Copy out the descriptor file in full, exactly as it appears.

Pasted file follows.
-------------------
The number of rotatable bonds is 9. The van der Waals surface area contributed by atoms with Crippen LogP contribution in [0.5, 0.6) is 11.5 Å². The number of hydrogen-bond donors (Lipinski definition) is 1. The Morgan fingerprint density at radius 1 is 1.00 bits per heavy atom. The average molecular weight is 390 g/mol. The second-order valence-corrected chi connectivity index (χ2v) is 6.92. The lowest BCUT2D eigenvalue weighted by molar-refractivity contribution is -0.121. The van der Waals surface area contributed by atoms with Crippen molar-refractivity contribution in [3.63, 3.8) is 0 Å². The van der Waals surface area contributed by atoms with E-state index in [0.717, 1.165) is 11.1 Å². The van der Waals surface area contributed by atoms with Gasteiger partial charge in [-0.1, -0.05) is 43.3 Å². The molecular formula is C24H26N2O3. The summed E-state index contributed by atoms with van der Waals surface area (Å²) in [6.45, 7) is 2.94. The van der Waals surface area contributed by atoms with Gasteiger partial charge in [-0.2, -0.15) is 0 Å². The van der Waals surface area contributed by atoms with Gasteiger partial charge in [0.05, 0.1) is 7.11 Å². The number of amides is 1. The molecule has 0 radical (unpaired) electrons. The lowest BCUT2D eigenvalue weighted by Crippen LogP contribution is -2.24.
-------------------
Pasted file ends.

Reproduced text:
The number of rotatable bonds is 9. The van der Waals surface area contributed by atoms with Crippen LogP contribution in [0.5, 0.6) is 11.5 Å². The number of hydrogen-bond donors (Lipinski definition) is 1. The Morgan fingerprint density at radius 1 is 1.00 bits per heavy atom. The average molecular weight is 390 g/mol. The second-order valence-corrected chi connectivity index (χ2v) is 6.92. The lowest BCUT2D eigenvalue weighted by molar-refractivity contribution is -0.121. The van der Waals surface area contributed by atoms with Crippen molar-refractivity contribution in [3.63, 3.8) is 0 Å². The van der Waals surface area contributed by atoms with E-state index in [0.717, 1.165) is 11.1 Å². The van der Waals surface area contributed by atoms with Gasteiger partial charge in [-0.1, -0.05) is 43.3 Å². The molecular formula is C24H26N2O3. The summed E-state index contributed by atoms with van der Waals surface area (Å²) in [6.45, 7) is 2.94. The van der Waals surface area contributed by atoms with Gasteiger partial charge in [-0.2, -0.15) is 0 Å². The van der Waals surface area contributed by atoms with Gasteiger partial charge in [0.05, 0.1) is 7.11 Å². The number of amides is 1. The molecule has 0 radical (unpaired) electrons. The lowest BCUT2D eigenvalue weighted by Crippen LogP contribution is -2.24.